Subscribe to Indiana Lawyer
    1. I have had an ongoing custody case for 6 yrs. I should have been the sole legal custodial parent but was a victim of a vindictive ex and the system biasedly supported him. He is an alcoholic and doesn't even have a license for two yrs now after his 2nd DUI. Fast frwd 6 yrs later my kids are suffering poor nutritional health, psychological issues, failing in school, have NO MD and the GAL could care less, DCS doesn't care. The child isn't getting his ADHD med he needs and will not succeed in life living this way. NO one will HELP our family.I tried for over 6 yrs. The judge called me an idiot for not knowing how to enter evidence and the last hearing was 8 mths ago. That in itself is unjust! The kids want to be with their Mother! They are being alienated from her and fed lies by their Father! I was hit in a car accident 3 yrs ago and am declared handicapped myself. Poor poor way to treat the indigent in Indiana!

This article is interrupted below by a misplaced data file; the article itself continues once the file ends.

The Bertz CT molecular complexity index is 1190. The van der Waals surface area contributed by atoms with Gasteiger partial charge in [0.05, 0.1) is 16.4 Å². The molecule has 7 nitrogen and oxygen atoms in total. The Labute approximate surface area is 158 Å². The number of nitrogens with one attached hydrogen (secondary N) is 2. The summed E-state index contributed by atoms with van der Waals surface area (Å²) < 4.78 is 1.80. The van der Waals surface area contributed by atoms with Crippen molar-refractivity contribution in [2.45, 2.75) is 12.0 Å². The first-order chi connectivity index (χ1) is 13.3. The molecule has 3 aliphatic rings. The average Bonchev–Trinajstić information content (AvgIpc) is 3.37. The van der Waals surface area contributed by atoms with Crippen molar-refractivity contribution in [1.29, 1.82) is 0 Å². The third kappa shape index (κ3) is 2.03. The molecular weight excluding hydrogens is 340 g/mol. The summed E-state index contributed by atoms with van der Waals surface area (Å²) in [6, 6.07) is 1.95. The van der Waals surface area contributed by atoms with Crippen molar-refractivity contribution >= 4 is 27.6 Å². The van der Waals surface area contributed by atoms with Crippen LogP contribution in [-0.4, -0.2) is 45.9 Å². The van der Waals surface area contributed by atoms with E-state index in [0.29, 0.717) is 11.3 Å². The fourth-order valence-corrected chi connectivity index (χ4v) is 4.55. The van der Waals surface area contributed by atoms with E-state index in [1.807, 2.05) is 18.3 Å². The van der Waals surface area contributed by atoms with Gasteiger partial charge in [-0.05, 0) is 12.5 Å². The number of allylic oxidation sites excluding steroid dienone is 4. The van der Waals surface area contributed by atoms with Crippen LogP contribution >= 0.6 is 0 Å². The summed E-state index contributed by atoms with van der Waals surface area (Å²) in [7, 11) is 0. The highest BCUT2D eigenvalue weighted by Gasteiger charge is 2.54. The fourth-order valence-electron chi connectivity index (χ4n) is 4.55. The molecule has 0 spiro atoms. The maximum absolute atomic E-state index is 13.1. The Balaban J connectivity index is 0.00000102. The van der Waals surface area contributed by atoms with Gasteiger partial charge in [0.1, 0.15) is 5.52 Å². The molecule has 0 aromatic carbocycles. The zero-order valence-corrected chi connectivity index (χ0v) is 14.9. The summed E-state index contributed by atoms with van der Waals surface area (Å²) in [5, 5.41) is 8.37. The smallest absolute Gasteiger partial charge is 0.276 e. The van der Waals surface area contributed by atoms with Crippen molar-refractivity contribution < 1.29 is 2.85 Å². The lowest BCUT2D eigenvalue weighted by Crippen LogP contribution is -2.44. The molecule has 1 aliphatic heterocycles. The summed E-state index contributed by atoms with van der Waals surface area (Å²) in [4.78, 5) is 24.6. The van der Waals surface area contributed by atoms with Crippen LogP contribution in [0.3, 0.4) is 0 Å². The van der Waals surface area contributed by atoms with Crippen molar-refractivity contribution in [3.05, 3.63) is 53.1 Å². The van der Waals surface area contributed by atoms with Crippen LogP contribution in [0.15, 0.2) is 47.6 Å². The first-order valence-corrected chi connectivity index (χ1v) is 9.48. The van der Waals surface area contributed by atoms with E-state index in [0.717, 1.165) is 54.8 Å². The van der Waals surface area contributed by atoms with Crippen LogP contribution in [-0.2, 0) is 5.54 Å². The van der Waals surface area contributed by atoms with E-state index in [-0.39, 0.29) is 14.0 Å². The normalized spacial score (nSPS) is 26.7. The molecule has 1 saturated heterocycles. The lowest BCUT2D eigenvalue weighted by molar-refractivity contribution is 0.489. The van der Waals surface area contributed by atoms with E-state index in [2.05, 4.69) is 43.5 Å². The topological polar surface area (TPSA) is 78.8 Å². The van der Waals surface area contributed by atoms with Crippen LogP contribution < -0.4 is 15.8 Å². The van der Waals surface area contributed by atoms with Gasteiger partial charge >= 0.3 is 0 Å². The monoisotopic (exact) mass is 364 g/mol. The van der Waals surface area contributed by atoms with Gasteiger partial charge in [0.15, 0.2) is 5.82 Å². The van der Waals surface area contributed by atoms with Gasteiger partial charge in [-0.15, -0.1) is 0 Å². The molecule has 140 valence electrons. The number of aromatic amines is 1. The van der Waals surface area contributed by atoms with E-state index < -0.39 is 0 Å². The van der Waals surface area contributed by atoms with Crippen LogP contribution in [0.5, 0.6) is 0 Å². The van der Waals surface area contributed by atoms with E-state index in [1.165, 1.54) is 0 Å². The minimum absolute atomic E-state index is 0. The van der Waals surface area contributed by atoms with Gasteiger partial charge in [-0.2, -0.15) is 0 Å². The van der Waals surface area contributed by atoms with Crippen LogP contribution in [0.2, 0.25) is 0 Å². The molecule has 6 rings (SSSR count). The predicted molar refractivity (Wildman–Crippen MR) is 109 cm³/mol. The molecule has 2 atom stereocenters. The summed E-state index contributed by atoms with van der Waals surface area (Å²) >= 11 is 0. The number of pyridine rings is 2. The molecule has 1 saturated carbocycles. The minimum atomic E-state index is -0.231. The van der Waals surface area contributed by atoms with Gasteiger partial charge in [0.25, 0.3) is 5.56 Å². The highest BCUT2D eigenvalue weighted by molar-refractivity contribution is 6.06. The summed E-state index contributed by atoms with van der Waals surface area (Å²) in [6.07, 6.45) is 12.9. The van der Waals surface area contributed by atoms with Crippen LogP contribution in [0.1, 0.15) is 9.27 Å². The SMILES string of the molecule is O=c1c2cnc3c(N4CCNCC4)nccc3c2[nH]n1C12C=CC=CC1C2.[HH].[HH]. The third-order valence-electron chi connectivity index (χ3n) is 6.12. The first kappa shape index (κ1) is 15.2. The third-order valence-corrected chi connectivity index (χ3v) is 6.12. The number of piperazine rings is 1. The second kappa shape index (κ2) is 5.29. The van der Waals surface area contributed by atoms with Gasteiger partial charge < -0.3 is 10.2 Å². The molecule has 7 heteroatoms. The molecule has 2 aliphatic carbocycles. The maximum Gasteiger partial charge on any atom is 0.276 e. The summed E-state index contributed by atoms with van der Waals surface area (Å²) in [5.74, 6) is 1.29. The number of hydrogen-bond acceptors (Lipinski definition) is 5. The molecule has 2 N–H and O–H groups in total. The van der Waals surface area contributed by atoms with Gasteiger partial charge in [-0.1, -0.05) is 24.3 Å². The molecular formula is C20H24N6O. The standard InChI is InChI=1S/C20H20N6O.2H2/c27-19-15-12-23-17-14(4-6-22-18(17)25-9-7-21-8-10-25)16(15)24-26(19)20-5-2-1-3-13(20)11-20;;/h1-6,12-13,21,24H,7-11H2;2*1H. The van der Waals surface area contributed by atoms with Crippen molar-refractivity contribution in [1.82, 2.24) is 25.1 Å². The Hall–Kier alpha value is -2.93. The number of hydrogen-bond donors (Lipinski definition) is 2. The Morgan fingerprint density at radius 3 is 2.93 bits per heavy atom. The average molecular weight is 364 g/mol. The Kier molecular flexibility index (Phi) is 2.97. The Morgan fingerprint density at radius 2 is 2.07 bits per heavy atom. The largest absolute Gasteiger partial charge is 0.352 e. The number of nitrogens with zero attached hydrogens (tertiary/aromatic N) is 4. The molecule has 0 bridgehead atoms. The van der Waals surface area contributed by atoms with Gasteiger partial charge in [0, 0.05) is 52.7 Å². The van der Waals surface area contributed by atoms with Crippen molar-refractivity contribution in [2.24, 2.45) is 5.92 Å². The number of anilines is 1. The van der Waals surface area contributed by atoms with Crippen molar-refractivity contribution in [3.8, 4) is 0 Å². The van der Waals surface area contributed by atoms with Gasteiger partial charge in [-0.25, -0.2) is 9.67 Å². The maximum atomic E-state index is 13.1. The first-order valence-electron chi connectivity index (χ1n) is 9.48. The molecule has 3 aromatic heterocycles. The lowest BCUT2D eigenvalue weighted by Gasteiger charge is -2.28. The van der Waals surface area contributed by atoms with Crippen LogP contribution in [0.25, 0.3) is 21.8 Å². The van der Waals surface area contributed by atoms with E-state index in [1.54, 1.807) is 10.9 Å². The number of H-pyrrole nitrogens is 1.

2. The Indiana DOE released the 2015-2016 school grades in Dec 2016 and my local elementary school is a "C" grade school. Look at the MCCSC boundary maps and how all of the most affluent neighborhoods have the best performance. It is no surprise that obtaining residency in the "A" school boundaries cost 1.5 to 3 times as much. As a parent I should have more options than my "C" school without needing to pay the premium to live in the affluent parts of town. If the charter were authorized by a non-religious school the plaintiffs would still be against it because it would still be taking per-pupil money from them. They are hiding behind the guise of religion as a basis for their argument when this is clearly all about money and nothing else.

    3. This is a horrible headline. The article is about challenging the ability of Grace College to serve as an authorizer. 7 Oaks is not a religiously affiliated school

    4. Congratulations to Judge Carmichael for making it to the final three! She is an outstanding Judge and the people of Indiana will benefit tremendously if/when she is chosen.

    5. The headline change to from "religious" to "religious-affiliated" is still inaccurate and terribly misleading.

    ADVERTISEMENT